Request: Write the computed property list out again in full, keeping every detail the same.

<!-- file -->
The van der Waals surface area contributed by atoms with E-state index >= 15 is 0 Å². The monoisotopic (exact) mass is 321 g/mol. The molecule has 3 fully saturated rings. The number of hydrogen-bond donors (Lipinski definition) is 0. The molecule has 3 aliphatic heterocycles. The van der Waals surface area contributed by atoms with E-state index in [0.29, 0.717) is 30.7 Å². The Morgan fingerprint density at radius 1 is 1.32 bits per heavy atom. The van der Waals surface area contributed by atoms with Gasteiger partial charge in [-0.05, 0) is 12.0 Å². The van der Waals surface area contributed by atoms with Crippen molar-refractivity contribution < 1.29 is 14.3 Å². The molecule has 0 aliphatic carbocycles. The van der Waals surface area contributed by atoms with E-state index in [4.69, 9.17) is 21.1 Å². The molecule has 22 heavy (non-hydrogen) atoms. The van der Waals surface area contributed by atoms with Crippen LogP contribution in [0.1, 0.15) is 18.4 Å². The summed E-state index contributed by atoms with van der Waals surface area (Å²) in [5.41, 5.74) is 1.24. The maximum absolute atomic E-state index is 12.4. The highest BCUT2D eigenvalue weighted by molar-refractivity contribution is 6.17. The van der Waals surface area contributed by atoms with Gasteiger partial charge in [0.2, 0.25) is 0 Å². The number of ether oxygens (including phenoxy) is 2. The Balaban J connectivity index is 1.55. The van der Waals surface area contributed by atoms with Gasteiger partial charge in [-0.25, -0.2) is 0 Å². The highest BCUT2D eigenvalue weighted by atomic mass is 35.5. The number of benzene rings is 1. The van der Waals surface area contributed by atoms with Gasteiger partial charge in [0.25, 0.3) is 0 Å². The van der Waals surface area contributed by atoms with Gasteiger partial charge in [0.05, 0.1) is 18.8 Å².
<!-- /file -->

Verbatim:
The van der Waals surface area contributed by atoms with E-state index >= 15 is 0 Å². The monoisotopic (exact) mass is 321 g/mol. The molecule has 3 fully saturated rings. The number of hydrogen-bond donors (Lipinski definition) is 0. The molecule has 3 aliphatic heterocycles. The van der Waals surface area contributed by atoms with E-state index in [0.29, 0.717) is 30.7 Å². The Morgan fingerprint density at radius 1 is 1.32 bits per heavy atom. The van der Waals surface area contributed by atoms with Gasteiger partial charge in [-0.05, 0) is 12.0 Å². The van der Waals surface area contributed by atoms with Crippen molar-refractivity contribution < 1.29 is 14.3 Å². The molecule has 0 aliphatic carbocycles. The van der Waals surface area contributed by atoms with E-state index in [4.69, 9.17) is 21.1 Å². The molecule has 22 heavy (non-hydrogen) atoms. The van der Waals surface area contributed by atoms with Crippen LogP contribution in [0.1, 0.15) is 18.4 Å². The summed E-state index contributed by atoms with van der Waals surface area (Å²) in [5.41, 5.74) is 1.24. The maximum absolute atomic E-state index is 12.4. The highest BCUT2D eigenvalue weighted by molar-refractivity contribution is 6.17. The van der Waals surface area contributed by atoms with Gasteiger partial charge in [0.2, 0.25) is 0 Å². The number of ether oxygens (including phenoxy) is 2. The Balaban J connectivity index is 1.55. The van der Waals surface area contributed by atoms with Gasteiger partial charge in [-0.25, -0.2) is 0 Å². The highest BCUT2D eigenvalue weighted by atomic mass is 35.5. The number of benzene rings is 1. The van der Waals surface area contributed by atoms with Gasteiger partial charge in [0.25, 0.3) is 0 Å². The van der Waals surface area contributed by atoms with Gasteiger partial charge in [0.05, 0.1) is 18.8 Å².